History

Examination Unit 1941-1946

The Examination Unit (XU) was Canada's first civilian office that was solely dedicated to the encryption and decryption of communications signals.

The Examination Unit office

BID -08/3

Multiple component equipment, keyboard, wires, paper roll, encrypt and decrypt based on random tape, technology similar to the ENIGMA.

Multiple component equipment, keyboard, wires, paper roll, encrypt and decrypt based on random tape, technology similar to the ENIGMA.

Poly-alphabetic cypher

Decryption aid made with cardboard tubing and graph paper made by analyst. Tube with characters, within a black tube case with slit window to lign up with characters.

Decryption aid made with cardboard tubing and graph paper made by analyst. Tube with characters, within a black tube case with slit window to lign up with characters.

CSE has a rich history of foreign signals intelligence (SIGINT) that goes all the way back to the Second World War, and the very beginnings of Canadian SIGINT itself. What began as a military signals corp in support of the British War effort became a joint military and civilian operational activity area. By the end of the war, the operation had exceeded expectations and demonstrated the possibilities for Canadian intelligence in the newly emerging independence of Canada as a country that was no longer in the dominion of Great Britain (1951). Since then, CSE has remained committed to its primary mission of providing the Federal Government with Signals Intelligence vital to Canada’s National Security and subsequently protecting Canadian Government communications. In 1946, as the Communications Branch of the National Research Council (CBNRC), then in 1975, as the Communications Security Establishment, CSE has proved a valuable asset to the Canadian Government and to our Allied Partners.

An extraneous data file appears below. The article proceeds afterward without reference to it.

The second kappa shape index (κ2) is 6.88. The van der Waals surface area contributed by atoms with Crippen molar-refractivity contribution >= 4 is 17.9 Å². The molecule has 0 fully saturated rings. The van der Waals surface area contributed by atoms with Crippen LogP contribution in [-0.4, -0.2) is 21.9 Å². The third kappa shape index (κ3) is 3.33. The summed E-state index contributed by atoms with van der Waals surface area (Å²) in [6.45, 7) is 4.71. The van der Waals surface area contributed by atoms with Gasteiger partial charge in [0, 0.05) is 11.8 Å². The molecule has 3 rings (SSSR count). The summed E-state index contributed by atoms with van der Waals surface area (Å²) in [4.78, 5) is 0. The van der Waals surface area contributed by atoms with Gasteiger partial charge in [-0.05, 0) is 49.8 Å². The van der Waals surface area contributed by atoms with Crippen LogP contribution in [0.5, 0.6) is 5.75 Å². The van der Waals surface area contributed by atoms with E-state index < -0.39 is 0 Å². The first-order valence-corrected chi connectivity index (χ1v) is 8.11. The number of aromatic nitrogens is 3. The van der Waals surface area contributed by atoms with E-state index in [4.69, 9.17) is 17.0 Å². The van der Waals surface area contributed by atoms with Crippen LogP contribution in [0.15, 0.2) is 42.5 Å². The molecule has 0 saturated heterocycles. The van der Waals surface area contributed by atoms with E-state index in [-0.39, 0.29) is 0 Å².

The Anti-terrorism Act, ratified on December 24, 2001, included amendments to the National Defence Act, Part V.1 of which gave CSE a legislative mandate, including specific authorities as well as prohibitions and limitations. The Act gives CSE a clear mandate to collect foreign SIGINT, to protect Federal Government communications, and provide technical support to Canadian law enforcement and intelligence agencies. It also strictly forbids the targeting of any person in Canada, or Canadians anywhere in the world. In the 12 years since the Act was implemented, CSE has more than doubled in staff. The end of the Cold War brought with it the end of an era of superpower posturing with apocalyptic weapons of mass destruction, giving general public opinion a false sense of relief after the dissolution of the Soviet Union. In fact, the global intelligence community has had to adapt to new and, at times, even greater threats to their respective national security and economic profiles. CSE continues to collaborate with domestic and international partners to anticipate communications trends and technological advances. From a 1974 cardboard roll that was created to add another facet to an encryption slide rule, to some of the most advanced technologies of the next decade, it is all part of our history; Canadian history; CSE’s history.